Pediatric Interventional Cardiology in the United States is Dependent on the Off-label Use of Medical Devices


Robert Beekman, III, MD, Division of Cardiology, Cincinnati Children's Hospital Medical Center, 3333 Burnet Ave. Cincinnati, OH, USA. Tel: 513-636-7072; Fax: 513-636-2410; E-mail:


Objective.  A substantial unmet medical device need exists in pediatric care. As a result, the off-label use of approved devices is routine in pediatric interventional cardiology, but the extent and nature of this practice has not been previously described. The purpose of this study, therefore, is to evaluate the prevalence and nature of off-label cardiac device use in an active pediatric interventional program in the United States.

Study Design.  This study is a retrospective review of all interventional cardiac procedures performed at our institution from July 1, 2005 to June 30, 2008. Diagnostic (noninterventional) catheterizations, myocardial biopsies, invasive electrophysiology studies, and studies involving investigational devices were excluded. Interventions performed were compared with the manufacturer's labeled indications for each device.

Results.  During this 3-year period, 473 patients (median age 4.1 years) underwent 595 transcatheter interventions. An approved device was utilized for an off-label application in 63% of patients, and in 50% of all interventions performed. The most frequent off-label procedures were stent implantations (99% off-label), balloon dilations (78% off-label), and coil embolizations (29% off-label). In contrast, the off-label use of septal and ductal occluders was relatively uncommon.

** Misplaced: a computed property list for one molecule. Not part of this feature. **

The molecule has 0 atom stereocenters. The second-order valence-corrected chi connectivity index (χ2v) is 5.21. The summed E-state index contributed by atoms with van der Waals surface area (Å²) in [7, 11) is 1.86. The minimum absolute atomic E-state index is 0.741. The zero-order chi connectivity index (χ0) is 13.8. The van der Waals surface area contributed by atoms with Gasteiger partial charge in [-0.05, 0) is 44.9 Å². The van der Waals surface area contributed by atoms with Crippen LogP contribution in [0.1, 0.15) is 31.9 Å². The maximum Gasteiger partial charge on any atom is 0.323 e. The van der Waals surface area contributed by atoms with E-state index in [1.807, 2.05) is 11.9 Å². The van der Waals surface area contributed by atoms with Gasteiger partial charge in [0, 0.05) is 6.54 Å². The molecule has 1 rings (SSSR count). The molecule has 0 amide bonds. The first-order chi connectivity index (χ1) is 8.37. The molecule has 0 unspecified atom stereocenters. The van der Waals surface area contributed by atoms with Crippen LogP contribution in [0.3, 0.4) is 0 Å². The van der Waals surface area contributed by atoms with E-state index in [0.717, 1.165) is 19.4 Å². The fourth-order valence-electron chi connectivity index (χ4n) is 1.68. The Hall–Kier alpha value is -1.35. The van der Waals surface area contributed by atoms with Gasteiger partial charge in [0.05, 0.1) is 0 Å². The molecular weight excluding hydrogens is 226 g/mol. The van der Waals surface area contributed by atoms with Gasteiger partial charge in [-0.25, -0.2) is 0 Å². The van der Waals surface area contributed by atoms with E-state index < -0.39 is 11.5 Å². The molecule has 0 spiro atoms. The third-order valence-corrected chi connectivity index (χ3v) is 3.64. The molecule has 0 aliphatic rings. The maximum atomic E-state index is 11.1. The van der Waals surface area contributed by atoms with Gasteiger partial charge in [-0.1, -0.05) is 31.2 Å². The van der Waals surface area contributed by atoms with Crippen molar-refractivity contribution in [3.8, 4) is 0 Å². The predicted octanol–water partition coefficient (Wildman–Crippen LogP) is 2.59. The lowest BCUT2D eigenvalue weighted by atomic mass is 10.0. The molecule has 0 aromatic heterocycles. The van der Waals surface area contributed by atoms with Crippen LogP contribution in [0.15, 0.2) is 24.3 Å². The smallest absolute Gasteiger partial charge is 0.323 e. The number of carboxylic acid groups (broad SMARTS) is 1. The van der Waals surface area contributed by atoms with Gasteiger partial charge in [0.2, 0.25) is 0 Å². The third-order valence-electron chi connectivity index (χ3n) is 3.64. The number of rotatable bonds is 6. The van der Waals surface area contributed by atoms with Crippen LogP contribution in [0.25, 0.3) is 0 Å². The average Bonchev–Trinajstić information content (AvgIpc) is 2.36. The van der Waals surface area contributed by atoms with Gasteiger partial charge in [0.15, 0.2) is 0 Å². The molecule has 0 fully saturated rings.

Conclusions.  In our routine (noninvestigational) practice of pediatric interventional cardiology, 63% of patients underwent procedures utilizing medical devices for off-label indications. These data underscore the need to enhance cardiac device review and approval processes in the United States to include pediatric applications.


The off-label use of prescription medications and medical devices is common in pediatrics. Justification for this widespread practice is easily understood. Pediatric disease processes are more commonly acute than chronic, and when chronic conditions do occur they are often rare.1 Thus, a relatively small patient population (compared with adults) is available to enroll in randomized clinical trials designed to evaluate the safety and effectiveness of drugs and devices in children. Furthermore, the return on investment is modest at best for industry to design and evaluate therapies intended for relatively rare pediatric conditions. Congenital heart disease is a prime example of a relatively uncommon disorder for which targeted, condition-specific therapies have been developed only infrequently.